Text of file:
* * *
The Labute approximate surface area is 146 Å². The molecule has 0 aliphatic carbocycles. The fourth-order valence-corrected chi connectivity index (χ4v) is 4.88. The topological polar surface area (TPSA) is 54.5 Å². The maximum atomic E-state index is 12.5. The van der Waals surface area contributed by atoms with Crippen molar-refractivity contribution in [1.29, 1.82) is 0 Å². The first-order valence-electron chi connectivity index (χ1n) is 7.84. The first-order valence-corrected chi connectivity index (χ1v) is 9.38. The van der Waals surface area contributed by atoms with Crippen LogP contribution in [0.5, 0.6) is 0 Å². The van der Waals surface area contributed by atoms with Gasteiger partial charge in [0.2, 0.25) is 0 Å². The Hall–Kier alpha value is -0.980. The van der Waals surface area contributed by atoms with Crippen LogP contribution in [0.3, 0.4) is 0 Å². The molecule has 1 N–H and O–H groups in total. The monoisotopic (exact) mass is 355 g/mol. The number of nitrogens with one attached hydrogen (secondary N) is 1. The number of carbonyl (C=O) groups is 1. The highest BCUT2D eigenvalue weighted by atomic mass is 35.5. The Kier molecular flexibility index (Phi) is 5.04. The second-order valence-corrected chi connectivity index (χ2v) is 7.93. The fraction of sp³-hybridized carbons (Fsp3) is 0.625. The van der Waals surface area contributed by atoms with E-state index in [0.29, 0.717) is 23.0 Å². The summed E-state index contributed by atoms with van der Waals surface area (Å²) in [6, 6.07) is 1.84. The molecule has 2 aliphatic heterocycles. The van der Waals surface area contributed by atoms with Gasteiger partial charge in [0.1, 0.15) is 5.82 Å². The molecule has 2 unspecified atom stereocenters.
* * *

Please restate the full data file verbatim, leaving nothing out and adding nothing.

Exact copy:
The Labute approximate surface area is 146 Å². The molecule has 0 aliphatic carbocycles. The fourth-order valence-corrected chi connectivity index (χ4v) is 4.88. The topological polar surface area (TPSA) is 54.5 Å². The maximum atomic E-state index is 12.5. The van der Waals surface area contributed by atoms with Crippen molar-refractivity contribution in [1.29, 1.82) is 0 Å². The first-order valence-electron chi connectivity index (χ1n) is 7.84. The first-order valence-corrected chi connectivity index (χ1v) is 9.38. The van der Waals surface area contributed by atoms with Crippen LogP contribution in [0.5, 0.6) is 0 Å². The van der Waals surface area contributed by atoms with Gasteiger partial charge in [0.2, 0.25) is 0 Å². The Hall–Kier alpha value is -0.980. The van der Waals surface area contributed by atoms with Crippen LogP contribution in [0.3, 0.4) is 0 Å². The molecule has 1 N–H and O–H groups in total. The monoisotopic (exact) mass is 355 g/mol. The number of nitrogens with one attached hydrogen (secondary N) is 1. The number of carbonyl (C=O) groups is 1. The highest BCUT2D eigenvalue weighted by atomic mass is 35.5. The Kier molecular flexibility index (Phi) is 5.04. The second-order valence-corrected chi connectivity index (χ2v) is 7.93. The fraction of sp³-hybridized carbons (Fsp3) is 0.625. The van der Waals surface area contributed by atoms with E-state index in [0.29, 0.717) is 23.0 Å². The summed E-state index contributed by atoms with van der Waals surface area (Å²) in [6, 6.07) is 1.84. The molecule has 2 aliphatic heterocycles. The van der Waals surface area contributed by atoms with Gasteiger partial charge in [0.1, 0.15) is 5.82 Å². The molecule has 2 unspecified atom stereocenters.